When you think of Canada, which qualities come to mind? The world’s peacekeeper, the friendly nation, a liberal counterweight to the harsher pieties of its southern neighbor, decent, civilized, fair, well-governed? Think again.
This country’s government is now behaving with all the sophistication of a chimpanzee’s tea party. So amazingly destructive has Canada become, and so insistent have my Canadian friends been that I weigh into this fight, that I’ve broken my self-imposed ban on flying and come to Toronto.
So here I am, watching the astonishing spectacle of a beautiful, cultured nation turning itself into a corrupt petro-state. Canada is slipping down the development ladder, retreating from a complex, diverse economy toward dependence on a single primary resource, which happens to be the dirtiest commodity known to man. The price of this transition is the brutalization of the country and a government campaign against multilateralism as savage as any waged by former US president George W. Bush.
Until now I believed that the nation that has done most to sabotage a new climate change agreement was the US. I was wrong. The real villain is Canada. Unless we can stop it, the harm done by Canada this month will outweigh a century of good works.
In 2006 the new Canadian government announced it was abandoning its targets to cut greenhouse gases under the Kyoto Protocol. No other country that had ratified the treaty has done this. Canada was meant to have cut emissions by 6 percent between 1990 and 2012. Instead emissions have already risen by 26 percent.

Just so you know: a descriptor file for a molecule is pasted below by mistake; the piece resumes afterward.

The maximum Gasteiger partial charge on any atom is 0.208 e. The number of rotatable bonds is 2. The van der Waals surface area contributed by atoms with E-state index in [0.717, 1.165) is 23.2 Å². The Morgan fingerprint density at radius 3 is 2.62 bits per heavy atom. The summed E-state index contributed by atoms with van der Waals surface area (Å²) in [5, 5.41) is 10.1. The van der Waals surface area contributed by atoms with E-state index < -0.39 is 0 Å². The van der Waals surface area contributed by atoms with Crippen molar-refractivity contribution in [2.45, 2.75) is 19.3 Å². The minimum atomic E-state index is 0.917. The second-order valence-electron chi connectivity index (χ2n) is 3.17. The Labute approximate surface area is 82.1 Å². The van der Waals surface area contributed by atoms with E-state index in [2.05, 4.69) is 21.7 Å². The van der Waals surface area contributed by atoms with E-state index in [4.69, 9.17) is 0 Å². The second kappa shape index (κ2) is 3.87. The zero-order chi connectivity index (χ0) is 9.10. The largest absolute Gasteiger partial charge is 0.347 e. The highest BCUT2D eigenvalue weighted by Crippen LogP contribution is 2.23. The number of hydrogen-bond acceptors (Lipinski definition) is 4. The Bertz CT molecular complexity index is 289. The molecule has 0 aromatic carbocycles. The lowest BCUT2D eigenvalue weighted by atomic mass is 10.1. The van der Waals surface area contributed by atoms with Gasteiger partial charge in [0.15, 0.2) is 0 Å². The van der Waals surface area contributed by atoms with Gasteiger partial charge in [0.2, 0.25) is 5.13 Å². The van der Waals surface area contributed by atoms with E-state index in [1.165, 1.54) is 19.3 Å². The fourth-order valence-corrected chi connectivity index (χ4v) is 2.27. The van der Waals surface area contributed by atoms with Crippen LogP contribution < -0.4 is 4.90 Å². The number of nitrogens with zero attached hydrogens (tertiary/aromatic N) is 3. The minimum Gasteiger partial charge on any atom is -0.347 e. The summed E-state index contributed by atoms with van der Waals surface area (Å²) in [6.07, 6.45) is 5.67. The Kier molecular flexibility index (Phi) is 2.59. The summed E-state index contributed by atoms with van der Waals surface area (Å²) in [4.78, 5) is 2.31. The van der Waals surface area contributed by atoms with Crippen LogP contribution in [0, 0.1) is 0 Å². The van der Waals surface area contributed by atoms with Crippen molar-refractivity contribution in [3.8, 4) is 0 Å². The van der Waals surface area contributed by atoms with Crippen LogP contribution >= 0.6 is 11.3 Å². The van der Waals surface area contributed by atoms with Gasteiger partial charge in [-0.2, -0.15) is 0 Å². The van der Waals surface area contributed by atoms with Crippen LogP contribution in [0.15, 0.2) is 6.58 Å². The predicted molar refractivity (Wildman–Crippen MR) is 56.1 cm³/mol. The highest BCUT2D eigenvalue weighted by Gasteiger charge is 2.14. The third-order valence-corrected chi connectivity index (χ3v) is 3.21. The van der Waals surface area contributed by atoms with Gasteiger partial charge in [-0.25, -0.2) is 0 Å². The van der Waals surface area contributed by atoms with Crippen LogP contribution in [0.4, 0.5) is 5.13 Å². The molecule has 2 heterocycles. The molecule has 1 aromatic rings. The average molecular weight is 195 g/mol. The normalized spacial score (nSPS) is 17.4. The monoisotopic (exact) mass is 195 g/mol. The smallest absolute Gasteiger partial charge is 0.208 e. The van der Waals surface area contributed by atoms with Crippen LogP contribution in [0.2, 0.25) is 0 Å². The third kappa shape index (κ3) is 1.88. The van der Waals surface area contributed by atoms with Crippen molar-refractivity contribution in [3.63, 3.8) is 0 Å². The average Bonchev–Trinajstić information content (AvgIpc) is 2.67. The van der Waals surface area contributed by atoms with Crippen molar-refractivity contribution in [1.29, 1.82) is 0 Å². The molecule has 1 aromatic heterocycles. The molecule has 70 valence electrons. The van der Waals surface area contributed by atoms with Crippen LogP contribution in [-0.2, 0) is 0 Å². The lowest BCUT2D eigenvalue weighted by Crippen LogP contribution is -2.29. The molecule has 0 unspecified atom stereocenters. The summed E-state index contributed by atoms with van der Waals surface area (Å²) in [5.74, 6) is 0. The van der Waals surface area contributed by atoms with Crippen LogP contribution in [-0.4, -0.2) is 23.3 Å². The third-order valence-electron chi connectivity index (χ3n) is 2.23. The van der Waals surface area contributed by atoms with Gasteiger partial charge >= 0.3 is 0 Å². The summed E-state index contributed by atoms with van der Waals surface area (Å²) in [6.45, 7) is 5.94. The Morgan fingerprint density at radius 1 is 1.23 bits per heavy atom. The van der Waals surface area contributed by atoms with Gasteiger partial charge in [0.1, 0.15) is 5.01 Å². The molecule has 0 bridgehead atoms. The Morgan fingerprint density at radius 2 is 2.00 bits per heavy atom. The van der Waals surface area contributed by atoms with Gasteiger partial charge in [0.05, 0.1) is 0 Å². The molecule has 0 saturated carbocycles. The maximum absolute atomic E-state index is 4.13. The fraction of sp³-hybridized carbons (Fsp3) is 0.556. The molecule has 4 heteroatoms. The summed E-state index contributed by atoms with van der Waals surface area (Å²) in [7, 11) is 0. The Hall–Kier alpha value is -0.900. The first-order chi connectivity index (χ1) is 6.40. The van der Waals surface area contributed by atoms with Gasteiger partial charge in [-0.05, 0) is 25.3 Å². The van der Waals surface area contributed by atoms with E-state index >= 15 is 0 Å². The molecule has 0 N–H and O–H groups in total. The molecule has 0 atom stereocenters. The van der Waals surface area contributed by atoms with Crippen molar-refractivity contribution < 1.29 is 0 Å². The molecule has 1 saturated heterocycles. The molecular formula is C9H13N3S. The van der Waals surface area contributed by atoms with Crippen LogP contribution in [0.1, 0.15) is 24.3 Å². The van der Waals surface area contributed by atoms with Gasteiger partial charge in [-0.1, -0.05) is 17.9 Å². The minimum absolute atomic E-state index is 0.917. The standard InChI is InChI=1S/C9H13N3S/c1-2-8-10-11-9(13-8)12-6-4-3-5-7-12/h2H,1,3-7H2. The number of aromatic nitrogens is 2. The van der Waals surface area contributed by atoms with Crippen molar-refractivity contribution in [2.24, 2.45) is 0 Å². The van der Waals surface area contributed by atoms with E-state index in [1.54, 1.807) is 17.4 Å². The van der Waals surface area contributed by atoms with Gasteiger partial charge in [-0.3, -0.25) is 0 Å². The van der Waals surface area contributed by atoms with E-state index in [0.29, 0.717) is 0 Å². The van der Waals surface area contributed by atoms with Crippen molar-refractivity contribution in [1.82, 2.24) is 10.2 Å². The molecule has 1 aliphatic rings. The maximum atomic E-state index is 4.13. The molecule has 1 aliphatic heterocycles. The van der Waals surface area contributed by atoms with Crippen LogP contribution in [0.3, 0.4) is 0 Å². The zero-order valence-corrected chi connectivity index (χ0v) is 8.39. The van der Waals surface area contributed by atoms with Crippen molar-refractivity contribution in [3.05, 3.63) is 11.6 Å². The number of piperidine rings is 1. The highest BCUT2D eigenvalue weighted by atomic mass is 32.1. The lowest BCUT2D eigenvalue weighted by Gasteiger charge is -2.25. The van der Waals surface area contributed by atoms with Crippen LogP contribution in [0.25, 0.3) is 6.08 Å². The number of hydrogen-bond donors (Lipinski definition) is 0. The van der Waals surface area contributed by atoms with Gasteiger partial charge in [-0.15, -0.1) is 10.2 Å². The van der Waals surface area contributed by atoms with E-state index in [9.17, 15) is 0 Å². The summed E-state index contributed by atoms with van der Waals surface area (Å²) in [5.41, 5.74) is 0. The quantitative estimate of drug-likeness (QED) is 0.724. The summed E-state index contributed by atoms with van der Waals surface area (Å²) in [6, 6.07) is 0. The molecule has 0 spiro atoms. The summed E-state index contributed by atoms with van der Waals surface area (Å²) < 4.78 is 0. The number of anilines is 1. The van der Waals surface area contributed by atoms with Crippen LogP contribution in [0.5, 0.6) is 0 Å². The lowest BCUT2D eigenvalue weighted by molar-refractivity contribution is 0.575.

It is now clear that Canada will refuse to be sanctioned for abandoning its legal obligations. The Kyoto Protocol can be enforced only through goodwill: Countries must agree to accept punitive future obligations if they miss their current targets. But the future cut Canada has volunteered is smaller than that of any other rich nation. Never mind special measures; it won’t accept even an equal share. The Canadian government is testing the international process to destruction and finding that it breaks all too easily. By demonstrating that climate sanctions aren’t worth the paper they’re written on, it threatens to render any treaty struck at Copenhagen void.
After giving the finger to Kyoto, Canada then set out to prevent the other nations striking a successor agreement. At the end of 2007, it singlehandedly blocked a Commonwealth resolution to support binding targets for industrialized nations. After the climate talks in Poland in December last year, it won the Fossil of the Year award, presented by environmental groups to the country that had done most to disrupt the talks. The climate change performance index, which assesses the efforts of the world’s 60 richest nations, was published in the same month. Saudi Arabia came 60th. Canada came 59th.
In June the media obtained Canadian briefing documents that showed the government was scheming to divide the Europeans. During the meeting in Bangkok in October, almost the entire developing world bloc walked out when the Canadian delegate was speaking because they were so revolted by his bullying. On Nov. 28, the Commonwealth heads of government battled for hours — and eventually won — against Canada’s obstructions. A concerted campaign has now begun to expel Canada from the Commonwealth.